I recently started exploring the ancient philosophy of stoicism by reading William Irvine’s A Guide to the Good Life: The Ancient Art of Stoic Joy. After finishing the book, the plan was to start a series of articles that attempt to draw lines between the ideas and techniques of ancient stoicism to modern day programming and software engineering. For example, a decent argument can be made that the practice of chaos engineering goes hand in hand with the recurring theme of negative visualization in stoicism, where the robustness of a system improves over time due to the creators of the system actively thinking about and preparing for all the things that could go wrong.
However, in light of the coronavirus pandemic that has been unfolding over the last few months, it feels more apt to discuss stoicism the way it was intended by ancient scholars and practitioners - as a philosophy of life particularly relevant during turbulent times of uncertainty, and to think about how it may help people from all walks of life get through this crisis. At a later time it may be useful to revisit the idea of stoical (and perhaps even antifragile) software; but given the current situation, let us find ways to remain stoic in the face of shared adversity.
There are many facets of stoicism that can be applied to modern life, particularly during times of hardship. Irvine’s book lays out some of the fundamental pillars of the ancient Stoic school, and these pillars are useful for guiding the discussion in uncovering how stoicism can help one cope during a time of crisis.
The first place to start is with the idea of negative visualization, or the practice of contemplating the loss of things you value in life as to gain a greater appreciation for such things, and to be mentally and emotionally protected against their eventual loss should such an event occur. As this unprecedented pandemic unfolds, I think it’s fair to say that few people, if any, had considered the loss of so many things that many take for granted: the freedom to work, socialize, and simply be outside; the existence of schools and child care; safe and stable work environments; even reliably procuring household essentials such as groceries and even toilet paper.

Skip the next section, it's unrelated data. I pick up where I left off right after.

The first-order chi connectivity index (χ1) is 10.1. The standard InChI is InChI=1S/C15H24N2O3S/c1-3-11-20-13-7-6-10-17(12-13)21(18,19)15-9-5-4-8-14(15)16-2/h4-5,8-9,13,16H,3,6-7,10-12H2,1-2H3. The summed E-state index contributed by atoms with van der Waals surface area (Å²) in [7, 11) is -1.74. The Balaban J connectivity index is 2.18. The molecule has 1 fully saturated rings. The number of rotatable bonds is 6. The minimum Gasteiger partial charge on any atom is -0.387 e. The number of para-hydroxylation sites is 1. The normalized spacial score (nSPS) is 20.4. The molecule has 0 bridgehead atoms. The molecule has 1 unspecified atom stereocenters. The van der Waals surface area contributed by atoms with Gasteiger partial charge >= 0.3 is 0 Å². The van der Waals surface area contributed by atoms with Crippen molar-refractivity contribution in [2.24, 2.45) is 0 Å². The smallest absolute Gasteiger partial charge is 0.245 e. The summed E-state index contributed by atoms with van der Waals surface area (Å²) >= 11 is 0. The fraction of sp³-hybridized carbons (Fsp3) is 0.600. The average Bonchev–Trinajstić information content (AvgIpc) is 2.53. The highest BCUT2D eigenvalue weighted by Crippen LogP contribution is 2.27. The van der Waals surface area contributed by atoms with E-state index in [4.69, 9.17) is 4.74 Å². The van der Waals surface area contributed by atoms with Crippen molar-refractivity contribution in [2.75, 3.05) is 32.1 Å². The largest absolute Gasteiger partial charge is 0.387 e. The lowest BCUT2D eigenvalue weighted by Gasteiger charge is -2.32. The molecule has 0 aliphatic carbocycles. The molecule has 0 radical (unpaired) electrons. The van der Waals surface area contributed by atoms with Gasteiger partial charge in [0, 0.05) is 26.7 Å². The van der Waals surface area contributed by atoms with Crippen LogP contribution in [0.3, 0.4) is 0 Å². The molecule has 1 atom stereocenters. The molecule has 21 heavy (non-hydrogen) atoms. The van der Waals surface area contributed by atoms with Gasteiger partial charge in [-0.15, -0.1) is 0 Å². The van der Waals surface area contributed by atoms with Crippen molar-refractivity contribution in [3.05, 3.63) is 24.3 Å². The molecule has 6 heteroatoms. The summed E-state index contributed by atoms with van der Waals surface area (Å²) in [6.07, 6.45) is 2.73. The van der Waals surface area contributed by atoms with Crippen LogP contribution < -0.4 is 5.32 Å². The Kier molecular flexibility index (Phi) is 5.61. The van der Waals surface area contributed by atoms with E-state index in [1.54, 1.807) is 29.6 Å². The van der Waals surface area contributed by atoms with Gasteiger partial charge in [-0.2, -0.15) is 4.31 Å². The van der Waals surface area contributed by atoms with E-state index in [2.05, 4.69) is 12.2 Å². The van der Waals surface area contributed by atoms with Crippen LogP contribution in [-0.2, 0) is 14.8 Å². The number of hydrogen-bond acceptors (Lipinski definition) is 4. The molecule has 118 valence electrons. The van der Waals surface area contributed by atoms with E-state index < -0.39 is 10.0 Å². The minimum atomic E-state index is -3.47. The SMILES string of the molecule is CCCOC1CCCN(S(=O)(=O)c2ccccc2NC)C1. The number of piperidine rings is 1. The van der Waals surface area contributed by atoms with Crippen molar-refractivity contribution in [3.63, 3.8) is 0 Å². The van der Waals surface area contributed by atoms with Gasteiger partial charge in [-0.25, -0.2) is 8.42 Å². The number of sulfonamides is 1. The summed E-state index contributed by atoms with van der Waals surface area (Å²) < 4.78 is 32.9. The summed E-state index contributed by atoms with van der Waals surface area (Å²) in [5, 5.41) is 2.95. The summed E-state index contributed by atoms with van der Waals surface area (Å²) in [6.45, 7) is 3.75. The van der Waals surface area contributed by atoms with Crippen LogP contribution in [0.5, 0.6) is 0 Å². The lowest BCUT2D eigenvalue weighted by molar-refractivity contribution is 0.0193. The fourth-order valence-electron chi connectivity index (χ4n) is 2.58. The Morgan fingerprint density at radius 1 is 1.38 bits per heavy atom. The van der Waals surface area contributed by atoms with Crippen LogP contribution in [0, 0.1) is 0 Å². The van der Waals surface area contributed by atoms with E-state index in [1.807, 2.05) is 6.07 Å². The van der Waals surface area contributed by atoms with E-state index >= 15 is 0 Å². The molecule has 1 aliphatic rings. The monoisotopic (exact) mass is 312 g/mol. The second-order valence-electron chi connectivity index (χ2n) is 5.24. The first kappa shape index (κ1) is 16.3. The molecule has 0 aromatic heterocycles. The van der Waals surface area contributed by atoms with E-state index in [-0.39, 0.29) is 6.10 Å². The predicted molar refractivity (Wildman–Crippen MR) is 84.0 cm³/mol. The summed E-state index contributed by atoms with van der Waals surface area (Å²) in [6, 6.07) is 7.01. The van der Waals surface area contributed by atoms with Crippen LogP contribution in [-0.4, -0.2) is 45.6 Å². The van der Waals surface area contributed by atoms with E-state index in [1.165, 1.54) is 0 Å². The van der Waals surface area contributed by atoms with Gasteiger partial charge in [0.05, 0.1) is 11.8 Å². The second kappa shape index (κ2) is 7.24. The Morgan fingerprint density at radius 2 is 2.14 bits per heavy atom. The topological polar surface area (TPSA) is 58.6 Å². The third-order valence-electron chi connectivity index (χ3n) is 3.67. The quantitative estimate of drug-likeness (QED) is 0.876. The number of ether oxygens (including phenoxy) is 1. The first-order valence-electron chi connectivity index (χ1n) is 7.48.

Stoicism recommends proactively visualizing the loss of things one takes for granted, so that one may gain a greater appreciation for these things and be better prepared, literally and figuratively, when those things are no longer available. For those in the middle of a shelter-in-place, lockdown lifestyle, the stoic silver lining is that after the crisis is over they will be able to withstand much more difficult hardships in the future. In these times, all of us are a little bit like Seneca, the Roman Stoic, who was exiled to an island for multiple years for political reasons. Seneca’s stoic ways allowed him to get through the tough times. The current situation is hard, but once it has been overcome, the built-up scar tissue will remain.
A more extreme form of negative visualization is the practice of self-denial. By intentionally subjecting oneself to minor pains, displeasures, and inconveniences, one learns to better appreciate the smaller things. For many people unaware or inexperienced in the practice of self-denial, the state-mandated orders to stay at home is more or less a collective self-denial that has been uniformly forced upon everyone simultaneously.
Nevertheless, negative visualization is still a useful technique for coping with this pandemic. Even for those under quarantine and self-isolation, it’s useful to contemplate the loss of and appreciate the things that still have not been taken away: one’s own health, the health of loved ones, the ability to connect and communicate with friends and family, and the spirit of compassion, community, and volunteerism that is emerging all around the world.